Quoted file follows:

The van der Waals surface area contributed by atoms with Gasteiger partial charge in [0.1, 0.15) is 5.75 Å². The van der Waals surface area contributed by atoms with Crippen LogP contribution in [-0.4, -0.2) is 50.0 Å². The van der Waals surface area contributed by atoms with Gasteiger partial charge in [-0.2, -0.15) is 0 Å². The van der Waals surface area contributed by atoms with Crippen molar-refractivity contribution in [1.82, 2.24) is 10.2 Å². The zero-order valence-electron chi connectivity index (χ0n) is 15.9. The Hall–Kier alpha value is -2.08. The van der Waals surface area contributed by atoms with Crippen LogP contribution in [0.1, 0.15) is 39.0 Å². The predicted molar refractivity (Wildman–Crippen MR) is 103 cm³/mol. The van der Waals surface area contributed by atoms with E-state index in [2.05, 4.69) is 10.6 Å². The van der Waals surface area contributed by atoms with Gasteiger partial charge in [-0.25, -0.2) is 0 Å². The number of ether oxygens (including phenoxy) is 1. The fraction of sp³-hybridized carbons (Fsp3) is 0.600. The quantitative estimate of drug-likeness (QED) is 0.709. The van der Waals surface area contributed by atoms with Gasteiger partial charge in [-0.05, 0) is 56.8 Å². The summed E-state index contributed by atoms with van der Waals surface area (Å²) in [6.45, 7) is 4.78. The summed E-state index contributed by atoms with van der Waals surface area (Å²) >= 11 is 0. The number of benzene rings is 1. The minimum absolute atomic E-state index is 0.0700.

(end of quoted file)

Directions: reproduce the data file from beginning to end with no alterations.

The van der Waals surface area contributed by atoms with Gasteiger partial charge in [0.1, 0.15) is 5.75 Å². The van der Waals surface area contributed by atoms with Crippen LogP contribution in [-0.4, -0.2) is 50.0 Å². The van der Waals surface area contributed by atoms with Gasteiger partial charge in [-0.2, -0.15) is 0 Å². The van der Waals surface area contributed by atoms with Crippen molar-refractivity contribution in [1.82, 2.24) is 10.2 Å². The zero-order valence-electron chi connectivity index (χ0n) is 15.9. The Hall–Kier alpha value is -2.08. The van der Waals surface area contributed by atoms with Crippen LogP contribution in [0.1, 0.15) is 39.0 Å². The predicted molar refractivity (Wildman–Crippen MR) is 103 cm³/mol. The van der Waals surface area contributed by atoms with E-state index in [2.05, 4.69) is 10.6 Å². The van der Waals surface area contributed by atoms with Gasteiger partial charge in [-0.25, -0.2) is 0 Å². The number of ether oxygens (including phenoxy) is 1. The fraction of sp³-hybridized carbons (Fsp3) is 0.600. The quantitative estimate of drug-likeness (QED) is 0.709. The van der Waals surface area contributed by atoms with Gasteiger partial charge in [-0.05, 0) is 56.8 Å². The summed E-state index contributed by atoms with van der Waals surface area (Å²) in [6.45, 7) is 4.78. The summed E-state index contributed by atoms with van der Waals surface area (Å²) >= 11 is 0. The number of benzene rings is 1. The minimum absolute atomic E-state index is 0.0700.